By Carol Tannenhauser
When we asked our readers to name a local business that would break their hearts if it closed, Joseph Pharmacy, on 72nd street between Broadway and West End Avenue, was mentioned most frequently – and fervently.
“For years, I’ve DEPENDED on Joseph’s to be there…” Louis Perry wrote. “I would be very sad if they went away,” added Jess. “Amen to that,” declared Diego. “They’ve never failed me!” Eileen avowed. “Best pharmacy in the city!” Bz asserted.
Just to clarify: it’s Joseph Pharmacy, not Joseph’s, and it’s owned by a man named Sherif Eltahawy. Joseph was his father, a pharmacist in Egypt who moved his family to Queens in 1971, when Sherif was 12. Joseph opened a pharmacy, first, around the corner, then, across the street from where Joseph Pharmacy is located today. Sherif began working in his father’s store when he was 14, making deliveries. He went on to St. John’s University and College of Pharmacy and opened his own pharmacy in 1991, after his father died, naming it in his honor. “He was a dedicated pharmacist and a very good businessman,” Sherif said. “And he always did the right thing for customers. I try to follow him. We are dedicated to customer service.”
“These folks go out of their way to help you in any way they can,” Liz wrote. “Always available to answer questions. Really care about your health and well-being.”
For example, they do extensive insurance and medication counseling and, what Sherif called “adherence calling.” “Sometimes, people forget to refill their prescriptions,” he explained, “so we call them and ask them if they want us to fill it.” They also make personalized monthly blister packs, with all of a person’s medications sorted, sealed, and dated, day by day. There’s a $20 fee, which Sherif waives for those who cannot afford it. And they do “compounding,” which means making “custom” medications. “Different strengths that a doctor orders, but may not be available,” he explained, “or creams or liquids for people who cannot swallow tablets, or flavored medications for children.” Not only does this serve his customers, it generates additional income to help Joseph stay afloat.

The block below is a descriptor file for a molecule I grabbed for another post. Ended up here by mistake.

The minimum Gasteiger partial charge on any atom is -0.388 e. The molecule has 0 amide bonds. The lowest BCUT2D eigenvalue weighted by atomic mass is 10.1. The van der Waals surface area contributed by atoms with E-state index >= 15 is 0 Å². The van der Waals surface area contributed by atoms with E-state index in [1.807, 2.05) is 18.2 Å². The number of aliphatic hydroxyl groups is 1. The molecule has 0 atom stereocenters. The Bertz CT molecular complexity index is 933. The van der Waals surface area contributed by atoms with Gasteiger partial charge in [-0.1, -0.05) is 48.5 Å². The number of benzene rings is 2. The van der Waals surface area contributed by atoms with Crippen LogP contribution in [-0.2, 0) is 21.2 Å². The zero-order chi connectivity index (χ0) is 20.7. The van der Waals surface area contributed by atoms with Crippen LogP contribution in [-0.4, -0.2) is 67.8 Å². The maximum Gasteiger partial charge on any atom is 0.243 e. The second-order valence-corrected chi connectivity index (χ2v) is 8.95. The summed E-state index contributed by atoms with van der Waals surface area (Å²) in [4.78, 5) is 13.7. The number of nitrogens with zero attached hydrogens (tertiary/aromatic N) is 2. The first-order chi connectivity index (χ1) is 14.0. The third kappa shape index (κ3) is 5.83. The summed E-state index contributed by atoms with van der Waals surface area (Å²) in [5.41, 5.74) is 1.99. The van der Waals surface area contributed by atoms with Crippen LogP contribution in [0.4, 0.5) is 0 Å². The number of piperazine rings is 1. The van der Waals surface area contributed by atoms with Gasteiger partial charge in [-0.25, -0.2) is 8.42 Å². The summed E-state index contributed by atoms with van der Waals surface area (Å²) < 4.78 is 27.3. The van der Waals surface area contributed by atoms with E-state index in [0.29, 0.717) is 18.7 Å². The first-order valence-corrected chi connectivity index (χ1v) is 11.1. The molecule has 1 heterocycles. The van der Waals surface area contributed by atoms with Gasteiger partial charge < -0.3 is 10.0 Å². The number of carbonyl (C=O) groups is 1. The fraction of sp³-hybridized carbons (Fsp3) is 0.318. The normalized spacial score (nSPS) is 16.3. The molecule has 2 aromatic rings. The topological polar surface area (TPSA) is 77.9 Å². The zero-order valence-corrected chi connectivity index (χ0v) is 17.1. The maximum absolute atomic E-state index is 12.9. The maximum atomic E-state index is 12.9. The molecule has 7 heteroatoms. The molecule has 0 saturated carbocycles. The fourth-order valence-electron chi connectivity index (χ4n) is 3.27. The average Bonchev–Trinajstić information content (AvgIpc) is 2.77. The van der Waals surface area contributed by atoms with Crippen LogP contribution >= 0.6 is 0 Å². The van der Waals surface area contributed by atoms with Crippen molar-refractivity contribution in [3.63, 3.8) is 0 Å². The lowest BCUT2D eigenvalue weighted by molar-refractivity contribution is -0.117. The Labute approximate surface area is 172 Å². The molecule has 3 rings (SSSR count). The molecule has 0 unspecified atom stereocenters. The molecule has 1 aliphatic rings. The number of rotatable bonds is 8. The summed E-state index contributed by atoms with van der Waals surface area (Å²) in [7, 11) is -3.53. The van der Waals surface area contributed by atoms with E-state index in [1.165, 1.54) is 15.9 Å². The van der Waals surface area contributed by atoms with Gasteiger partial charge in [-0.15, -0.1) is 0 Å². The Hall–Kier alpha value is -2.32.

Speaking of floats – this is unconfirmed, but there’s a good chance Joseph has one, because Joseph appears to have almost everything (you’re still going to need a grocery store to survive.) A relatively nondescript storefront opens onto an array of brightly lit aisles, lined with neatly stocked shelves of…whatever you can think of – and lots of choices within that broad category. Sales people, some there for 20 years, are at the ready. It’s no wonder so many are enamored of Joseph Pharmacy – and they can take heart.
“We’re here to survive,” Sherif said. “It’s very competitive and the rent is high and getting higher, but it can happen.”
Photos by Carol Tannenhauser.
West Side Rag is profiling small businesses, which are disappearing from the neighborhood at an alarming rate. Readers have sent in dozens of suggestions and we’ll be taking a look at several of them over the next few months. To read more in this series, click here.
If you have suggestions for other businesses we should profile, please email us.
Cash register photo by Franck Blais.